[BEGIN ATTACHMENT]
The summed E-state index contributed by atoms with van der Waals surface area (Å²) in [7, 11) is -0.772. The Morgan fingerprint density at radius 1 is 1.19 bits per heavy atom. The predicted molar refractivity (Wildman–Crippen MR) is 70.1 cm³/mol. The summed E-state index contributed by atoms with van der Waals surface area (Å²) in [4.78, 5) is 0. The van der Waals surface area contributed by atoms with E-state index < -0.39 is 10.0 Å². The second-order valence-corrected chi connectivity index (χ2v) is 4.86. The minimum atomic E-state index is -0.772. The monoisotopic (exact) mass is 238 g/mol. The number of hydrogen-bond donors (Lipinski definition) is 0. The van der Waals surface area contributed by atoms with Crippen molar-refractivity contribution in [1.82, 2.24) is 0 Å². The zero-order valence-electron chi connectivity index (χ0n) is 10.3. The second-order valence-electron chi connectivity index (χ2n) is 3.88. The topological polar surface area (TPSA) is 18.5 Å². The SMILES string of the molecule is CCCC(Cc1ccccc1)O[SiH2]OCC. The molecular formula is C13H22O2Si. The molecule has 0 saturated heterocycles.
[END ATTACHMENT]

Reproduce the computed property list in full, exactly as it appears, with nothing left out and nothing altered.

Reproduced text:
The summed E-state index contributed by atoms with van der Waals surface area (Å²) in [7, 11) is -0.772. The Morgan fingerprint density at radius 1 is 1.19 bits per heavy atom. The predicted molar refractivity (Wildman–Crippen MR) is 70.1 cm³/mol. The summed E-state index contributed by atoms with van der Waals surface area (Å²) in [4.78, 5) is 0. The van der Waals surface area contributed by atoms with E-state index < -0.39 is 10.0 Å². The second-order valence-corrected chi connectivity index (χ2v) is 4.86. The minimum atomic E-state index is -0.772. The monoisotopic (exact) mass is 238 g/mol. The number of hydrogen-bond donors (Lipinski definition) is 0. The van der Waals surface area contributed by atoms with Crippen molar-refractivity contribution in [1.82, 2.24) is 0 Å². The zero-order valence-electron chi connectivity index (χ0n) is 10.3. The second-order valence-electron chi connectivity index (χ2n) is 3.88. The topological polar surface area (TPSA) is 18.5 Å². The SMILES string of the molecule is CCCC(Cc1ccccc1)O[SiH2]OCC. The molecular formula is C13H22O2Si. The molecule has 0 saturated heterocycles.